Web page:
Juggling Life, Work, and Caregiving
Gen-X Women Are Caught in a Generational Tug-of-War. The average caregiver is a 49-year-old woman, and the demands of caregiving seem likely to increase.
Gone are the days when Mom helped you with your homework or when Dad showed you how to ride your first bike around the neighborhood. Since moving on into adulthood, you’ve started your own family and pursued a career, often struggling between the challenging worlds of domestic responsibility and the professional workplace, while fitting in some quality time with your spouse.
Today, like so many other women, you may be facing a new challenge while you’re still working full time. Your children are growing up just as your parents are slowing down and need assistance with daily activities. Although years ago, extended family members under the same roof usually took care of an elderly parent at home, you’re part of a new generation of caregivers who may have to switch to a part-time schedule or exit the workforce altogether to meet the needs of aging parents, and possibly, spouses in the future.
This trend in caregiving can affect women’s professional advancement at work, as well as their ability to save and plan for retirement. It’s not surprising that women are looking for ways to reduce their caregiving stress and anxiety levels, while trying to stay afloat financially through it all.
If you’re toggling between caregiving and work, or anticipate having to take on this responsibility in the future, here are some tips to meet the needs of your loved ones and employer, and still take good care of yourself:
Now, more than ever, it’s important to cultivate a support network. Join a local caregiver support group in your area. You’ll meet people in similar situations who understand exactly what you’re going through. You won’t stay strangers for long.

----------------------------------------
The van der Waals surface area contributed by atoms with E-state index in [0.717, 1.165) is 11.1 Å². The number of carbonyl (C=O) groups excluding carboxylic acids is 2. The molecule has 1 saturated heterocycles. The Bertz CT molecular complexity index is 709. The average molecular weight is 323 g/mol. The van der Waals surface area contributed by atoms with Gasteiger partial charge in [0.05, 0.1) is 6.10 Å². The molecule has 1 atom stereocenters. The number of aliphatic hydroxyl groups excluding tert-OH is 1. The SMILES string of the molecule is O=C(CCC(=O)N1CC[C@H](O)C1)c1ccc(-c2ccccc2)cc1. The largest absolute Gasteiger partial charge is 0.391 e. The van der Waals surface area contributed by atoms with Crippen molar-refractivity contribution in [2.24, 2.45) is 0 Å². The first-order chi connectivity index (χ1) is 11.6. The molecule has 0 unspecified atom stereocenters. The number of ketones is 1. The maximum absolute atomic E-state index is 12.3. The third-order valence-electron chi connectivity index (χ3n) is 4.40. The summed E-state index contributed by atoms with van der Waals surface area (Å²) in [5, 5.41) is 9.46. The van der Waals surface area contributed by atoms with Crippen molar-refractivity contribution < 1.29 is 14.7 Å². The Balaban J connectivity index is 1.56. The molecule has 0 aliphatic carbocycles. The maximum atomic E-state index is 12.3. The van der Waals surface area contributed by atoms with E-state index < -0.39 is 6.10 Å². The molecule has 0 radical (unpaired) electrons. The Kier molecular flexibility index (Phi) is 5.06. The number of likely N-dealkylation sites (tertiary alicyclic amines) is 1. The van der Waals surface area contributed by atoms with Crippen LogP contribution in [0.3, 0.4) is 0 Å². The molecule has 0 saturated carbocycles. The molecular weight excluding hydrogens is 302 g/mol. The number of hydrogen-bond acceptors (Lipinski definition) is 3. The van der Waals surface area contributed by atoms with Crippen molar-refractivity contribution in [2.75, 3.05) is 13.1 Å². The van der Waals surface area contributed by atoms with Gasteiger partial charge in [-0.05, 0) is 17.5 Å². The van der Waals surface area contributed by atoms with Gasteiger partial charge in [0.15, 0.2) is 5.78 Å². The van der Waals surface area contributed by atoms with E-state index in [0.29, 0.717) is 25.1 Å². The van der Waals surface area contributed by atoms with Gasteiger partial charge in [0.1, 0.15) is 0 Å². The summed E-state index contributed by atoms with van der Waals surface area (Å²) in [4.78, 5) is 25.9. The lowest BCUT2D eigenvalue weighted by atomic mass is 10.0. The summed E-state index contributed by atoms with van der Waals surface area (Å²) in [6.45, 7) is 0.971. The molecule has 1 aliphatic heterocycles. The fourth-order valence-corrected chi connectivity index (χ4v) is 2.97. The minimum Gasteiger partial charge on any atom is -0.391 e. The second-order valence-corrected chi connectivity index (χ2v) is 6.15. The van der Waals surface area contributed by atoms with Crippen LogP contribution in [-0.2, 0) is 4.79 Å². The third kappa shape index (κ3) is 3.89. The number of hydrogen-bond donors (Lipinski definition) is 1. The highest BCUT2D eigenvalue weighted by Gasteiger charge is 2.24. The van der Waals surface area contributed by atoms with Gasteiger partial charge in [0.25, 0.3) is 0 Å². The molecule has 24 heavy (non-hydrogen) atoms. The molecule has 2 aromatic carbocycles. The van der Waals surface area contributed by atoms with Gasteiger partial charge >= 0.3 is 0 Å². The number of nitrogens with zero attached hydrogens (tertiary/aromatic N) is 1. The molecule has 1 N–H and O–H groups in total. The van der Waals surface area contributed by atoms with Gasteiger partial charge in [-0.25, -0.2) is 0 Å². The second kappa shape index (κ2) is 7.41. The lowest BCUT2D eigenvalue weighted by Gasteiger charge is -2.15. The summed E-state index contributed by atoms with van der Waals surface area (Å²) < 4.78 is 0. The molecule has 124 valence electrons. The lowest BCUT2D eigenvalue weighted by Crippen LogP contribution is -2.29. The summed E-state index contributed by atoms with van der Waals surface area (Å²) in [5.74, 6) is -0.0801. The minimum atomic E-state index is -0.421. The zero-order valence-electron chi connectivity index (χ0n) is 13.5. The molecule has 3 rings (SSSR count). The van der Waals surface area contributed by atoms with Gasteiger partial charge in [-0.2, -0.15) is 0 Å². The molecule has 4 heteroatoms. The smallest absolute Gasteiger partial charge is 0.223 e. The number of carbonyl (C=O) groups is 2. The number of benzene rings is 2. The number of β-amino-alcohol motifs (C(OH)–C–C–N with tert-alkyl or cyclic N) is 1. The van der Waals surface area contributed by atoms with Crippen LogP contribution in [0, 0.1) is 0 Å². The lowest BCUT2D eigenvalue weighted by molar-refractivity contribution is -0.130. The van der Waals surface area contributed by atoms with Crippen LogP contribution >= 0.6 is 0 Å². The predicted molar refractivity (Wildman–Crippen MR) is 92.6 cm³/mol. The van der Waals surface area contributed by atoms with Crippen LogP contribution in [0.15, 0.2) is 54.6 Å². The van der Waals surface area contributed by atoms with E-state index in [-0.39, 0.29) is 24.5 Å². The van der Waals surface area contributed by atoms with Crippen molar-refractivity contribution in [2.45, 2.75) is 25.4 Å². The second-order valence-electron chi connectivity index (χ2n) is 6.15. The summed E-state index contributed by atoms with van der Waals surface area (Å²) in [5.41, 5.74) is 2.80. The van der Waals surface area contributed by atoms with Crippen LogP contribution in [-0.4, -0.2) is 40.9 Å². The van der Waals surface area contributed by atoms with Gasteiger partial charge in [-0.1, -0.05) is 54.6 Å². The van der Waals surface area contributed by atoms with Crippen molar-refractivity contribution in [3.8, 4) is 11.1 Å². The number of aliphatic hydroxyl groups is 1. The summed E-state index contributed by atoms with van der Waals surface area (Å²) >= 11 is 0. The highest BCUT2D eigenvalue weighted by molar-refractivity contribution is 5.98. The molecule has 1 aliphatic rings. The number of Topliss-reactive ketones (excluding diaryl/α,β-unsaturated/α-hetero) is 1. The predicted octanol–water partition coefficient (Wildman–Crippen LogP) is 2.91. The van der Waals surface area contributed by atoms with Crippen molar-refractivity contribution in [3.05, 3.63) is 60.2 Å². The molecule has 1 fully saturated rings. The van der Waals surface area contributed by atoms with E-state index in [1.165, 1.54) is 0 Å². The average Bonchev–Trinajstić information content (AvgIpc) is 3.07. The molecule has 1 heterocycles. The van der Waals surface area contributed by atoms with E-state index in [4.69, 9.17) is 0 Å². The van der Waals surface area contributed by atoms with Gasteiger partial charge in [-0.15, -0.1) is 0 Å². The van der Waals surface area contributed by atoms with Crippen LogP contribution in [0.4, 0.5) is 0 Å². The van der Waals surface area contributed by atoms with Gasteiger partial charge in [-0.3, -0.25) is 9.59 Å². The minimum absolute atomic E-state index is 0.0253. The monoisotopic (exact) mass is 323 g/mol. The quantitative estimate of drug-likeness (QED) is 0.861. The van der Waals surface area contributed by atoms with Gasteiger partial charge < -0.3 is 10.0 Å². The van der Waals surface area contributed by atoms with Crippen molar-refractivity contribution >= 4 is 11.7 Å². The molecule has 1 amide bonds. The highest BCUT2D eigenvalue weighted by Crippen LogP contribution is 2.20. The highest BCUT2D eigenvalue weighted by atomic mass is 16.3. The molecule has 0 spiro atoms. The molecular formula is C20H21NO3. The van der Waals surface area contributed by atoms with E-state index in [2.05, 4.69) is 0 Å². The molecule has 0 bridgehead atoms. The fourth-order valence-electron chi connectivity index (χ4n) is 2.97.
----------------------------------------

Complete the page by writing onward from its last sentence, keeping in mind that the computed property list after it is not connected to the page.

If still working, try and arrange a more flexible schedule with your employer, if possible. You may be able to reduce your hours and still hold on to your workplace benefits.
Take advantage of any workplace Employee Assistance Programs (EAPs) to help you cope. They may offer elder care resources and referrals, and/or individual counseling with licensed professionals that can make a positive difference in your own health and on-the-job performance.
Look into adult day health centers close to home or work. These popular day programs allow you to go to work or meet other daily obligations knowing that your loved one is being taken care of in a safe environment. Services include nutritious meals, gentle physical activity, and plenty of time for socializing among peers.
If you’re caregiving from long distance, inquire about geriatric care management services (GCMS) or home health care through an established, licensed agency. “Partners in caregiving” can help ease the burden and reduce your stress and anxiety levels by checking in with you regularly.
Start the conversation with your loved one about long term care (LTC) planning. Talking about LTC may feel awkward at first, but the possibility of a debilitating illness or injury could limit care options. You may want to discuss long term care insurance (LTCI), which provides more care options, including at-home care, assisted living facilities, nursing homes, and adult day health services, and helps to cover these expenses.
The demands of caregiving for an aging parent, relative, or spouse can be overwhelming, but the good news is that you’re not alone. Support is available to help restore your work/life balance. Someday, you may be in the position to help other women in the same predicament by sharing what you’ve learned, as the circle of caregiving continues.
Check out this article published in the Atlantic